Friday, September 25, 2009

Astrazeneca v. Teva

The district court granted summary judgment that the defendant did not present sufficient evidence for a jury to find inequitable conduct and the Federal Circuit affirmed. The issue is summarized as follows: “The issue presented in this case relates to the extent to which the patent applicant, having fully disclosed the relevant prior art and having provided comparative data to the satisfaction of the patent examiner, must also present any additional unpublished information in the applicant’s possession concerning other less structurally similar compounds, and must also synthesize additional compounds for comparative testing.” (p. 4.) The court concluded that the applicant need not. At least not in this case. (See p. 12 (“Although there may be situations in which the failure to conduct specific tests of specific compounds can be criticized, in this case there was no evidence that the information gleaned, if such tests had been conducted, would have been material to patentability.”).)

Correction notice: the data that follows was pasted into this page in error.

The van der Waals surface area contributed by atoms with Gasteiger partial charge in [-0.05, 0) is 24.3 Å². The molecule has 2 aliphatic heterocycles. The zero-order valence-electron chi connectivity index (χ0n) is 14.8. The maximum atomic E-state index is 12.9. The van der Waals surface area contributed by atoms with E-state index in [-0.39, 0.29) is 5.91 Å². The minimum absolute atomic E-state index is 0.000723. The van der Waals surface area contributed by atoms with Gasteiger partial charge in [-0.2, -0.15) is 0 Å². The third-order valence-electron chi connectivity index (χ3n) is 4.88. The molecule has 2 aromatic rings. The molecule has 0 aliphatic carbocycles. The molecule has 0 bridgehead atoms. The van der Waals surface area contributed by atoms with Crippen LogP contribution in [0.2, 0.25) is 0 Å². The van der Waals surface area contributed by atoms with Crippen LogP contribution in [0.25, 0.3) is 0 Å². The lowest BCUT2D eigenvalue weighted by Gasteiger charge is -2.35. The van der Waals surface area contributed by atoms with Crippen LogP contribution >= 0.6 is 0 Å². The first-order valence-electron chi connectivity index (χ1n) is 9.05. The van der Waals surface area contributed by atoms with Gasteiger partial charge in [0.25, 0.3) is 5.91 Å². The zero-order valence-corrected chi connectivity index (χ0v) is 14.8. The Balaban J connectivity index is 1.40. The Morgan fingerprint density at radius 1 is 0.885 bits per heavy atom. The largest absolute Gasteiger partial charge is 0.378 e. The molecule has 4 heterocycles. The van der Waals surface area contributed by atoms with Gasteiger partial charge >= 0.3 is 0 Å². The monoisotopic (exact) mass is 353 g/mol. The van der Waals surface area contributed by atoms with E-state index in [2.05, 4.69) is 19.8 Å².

Regarding deceptive intent, the court made clear that a showing of a high degree of materiality does not reduce the need to show deceptive intent at least at some threshold level. “While the court must, as the final step, weigh and balance the findings of materiality and intent, this presupposes that a threshold level of both of these elements has already been established by clear and convincing evidence.” (p. 16; p. 15; p. 4.)